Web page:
4.10.3 Error Handling [ToC] [Index]     [Skip Back]     [Prev] [Up] [Next]

So far, outside the exercises, we've ignored the question of handling memory allocation errors during copying. In our other routines, we've been careful to implement to handle allocation failures by cleaning up and returning an error indication to the caller. Now we will apply this same policy to tree copying, as libavl semantics require (see Creation and Destruction): a memory allocation error causes the partially copied tree to be destroyed and returns a null pointer to the caller.

This is a little harder to do than recovering after a single operation, because there are potentially many nodes that have to be freed, and each node might include additional user data that also has to be freed. The new BST might have as-yet-uninitialized pointer fields as well, and we must be careful to avoid reading from these fields as we destroy the tree.

We could use a number of strategies to destroy the partially copied tree while avoiding uninitialized pointers. The strategy that we will actually use is to initialize these pointers to NULL, then call the general tree destruction routine bst_destroy(). We haven't yet written bst_destroy(), so for now we'll treat it as a black box (see black box) that does what we want, even if we don't understand how.

Next question: which pointers in the tree are not initialized? The answer is simple: during the copy, we will not revisit nodes not currently on the stack, so only pointers in the current node (y) and on the stack can be uninitialized. For its part, depending on what we're doing to it, y might not have any of its fields initialized. As for the stack, nodes are pushed onto it because we have to come back later and build their right subtrees, so we must set their right child pointers to NULL.

We will need this error recovery code in a number of places, so it is worth making it into a small helper function:

83. <BST copy error helper function 83> =
static void 
copy_error_recovery (struct bst_node **stack, int height, struct bst_table *new, bst_item_func *destroy)
{ assert (stack != NULL && height >= 0 && new != NULL); for (; height > 2; height -= 2) stack[height - 1]->bst_link[1] = NULL; bst_destroy (new, destroy); }

This code is included in 84 and 187.

Another problem that can arise in copying a binary tree is stack overflow. We will handle stack overflow by destroying the partial copy, balancing the original tree, and then restarting the copy. The balanced tree is guaranteed to have small enough height that it will not overflow the stack.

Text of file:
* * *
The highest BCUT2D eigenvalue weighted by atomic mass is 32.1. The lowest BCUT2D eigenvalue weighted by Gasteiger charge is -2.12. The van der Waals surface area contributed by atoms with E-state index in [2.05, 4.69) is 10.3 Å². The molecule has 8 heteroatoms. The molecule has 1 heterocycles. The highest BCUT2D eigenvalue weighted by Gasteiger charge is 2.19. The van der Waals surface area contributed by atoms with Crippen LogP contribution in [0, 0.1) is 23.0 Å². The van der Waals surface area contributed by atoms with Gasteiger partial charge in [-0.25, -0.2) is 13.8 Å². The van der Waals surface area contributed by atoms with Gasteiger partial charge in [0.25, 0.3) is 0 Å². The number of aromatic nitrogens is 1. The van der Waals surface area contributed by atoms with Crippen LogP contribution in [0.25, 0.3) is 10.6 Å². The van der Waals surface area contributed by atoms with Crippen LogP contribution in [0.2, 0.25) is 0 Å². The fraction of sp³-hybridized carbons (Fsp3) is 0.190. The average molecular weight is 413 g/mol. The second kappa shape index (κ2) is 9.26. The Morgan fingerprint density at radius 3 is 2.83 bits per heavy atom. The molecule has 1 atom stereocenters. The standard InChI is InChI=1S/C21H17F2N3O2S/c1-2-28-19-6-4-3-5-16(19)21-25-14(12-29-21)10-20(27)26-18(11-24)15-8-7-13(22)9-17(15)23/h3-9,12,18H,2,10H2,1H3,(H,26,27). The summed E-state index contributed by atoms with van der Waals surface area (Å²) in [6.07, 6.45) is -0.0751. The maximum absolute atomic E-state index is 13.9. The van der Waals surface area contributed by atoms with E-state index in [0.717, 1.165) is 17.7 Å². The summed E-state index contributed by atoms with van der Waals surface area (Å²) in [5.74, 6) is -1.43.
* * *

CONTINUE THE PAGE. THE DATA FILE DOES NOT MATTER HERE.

The code below for our final version of bst_copy() takes three new parameters: two function pointers and a memory allocator. The meaning of these parameters was explained earlier (see Creation and Destruction). Their use within the function should be self-explanatory.

84. <BST copy function 84> =
<BST copy error helper function 83>

struct bst_table *
bst_copy (const struct bst_table *org, bst_copy_func *copy, bst_item_func *destroy, struct libavl_allocator *allocator)
{ struct bst_node *stack[2 * (BST_MAX_HEIGHT + 1)]; int height = 0; struct bst_table *new; const struct bst_node *x; struct bst_node *y; assert (org != NULL); new = bst_create (org->bst_compare, org->bst_param, allocator != NULL ? allocator : org->bst_alloc); if (new == NULL) return NULL; new->bst_count = org->bst_count; if (new->bst_count == 0) return new; x = (const struct bst_node *) &org->bst_root; y = (struct bst_node *) &new->bst_root; for (;;)
    { while (x->bst_link[0] != NULL)
        { if (height >= 2 * (BST_MAX_HEIGHT + 1))
            { y->bst_data = NULL; y->bst_link[0] = y->bst_link[1] = NULL; copy_error_recovery (stack, height, new, destroy); bst_balance ((struct bst_table *) org); return bst_copy (org, copy, destroy, allocator); } y->bst_link[0] =
            new->bst_alloc->libavl_malloc (new->bst_alloc, sizeof *y->bst_link[0]); if (y->bst_link[0] == NULL)
            { if (y != (struct bst_node *) &new->bst_root)
                { y->bst_data = NULL; y->bst_link[1] = NULL; } copy_error_recovery (stack, height, new, destroy); return NULL; } stack[height++] = (struct bst_node *) x; stack[height++] = y; x = x->bst_link[0]; y = y->bst_link[0]; } y->bst_link[0] = NULL; for (;;)
        { if (copy == NULL) y->bst_data = x->bst_data; else
            { y->bst_data = copy (x->bst_data, org->bst_param); if (y->bst_data == NULL)
                { y->bst_link[1] = NULL; copy_error_recovery (stack, height, new, destroy); return NULL; } } if (x->bst_link[1] != NULL)
            { y->bst_link[1] =
                new->bst_alloc->libavl_malloc (new->bst_alloc, sizeof *y->bst_link[1]); if (y->bst_link[1] == NULL)
                { copy_error_recovery (stack, height, new, destroy); return NULL; } x = x->bst_link[1]; y = y->bst_link[1]; break; } else
            y->bst_link[1] = NULL; if (height <= 2) return new; y = stack[--height]; x = stack[--height]; } } }

This code is included in 30.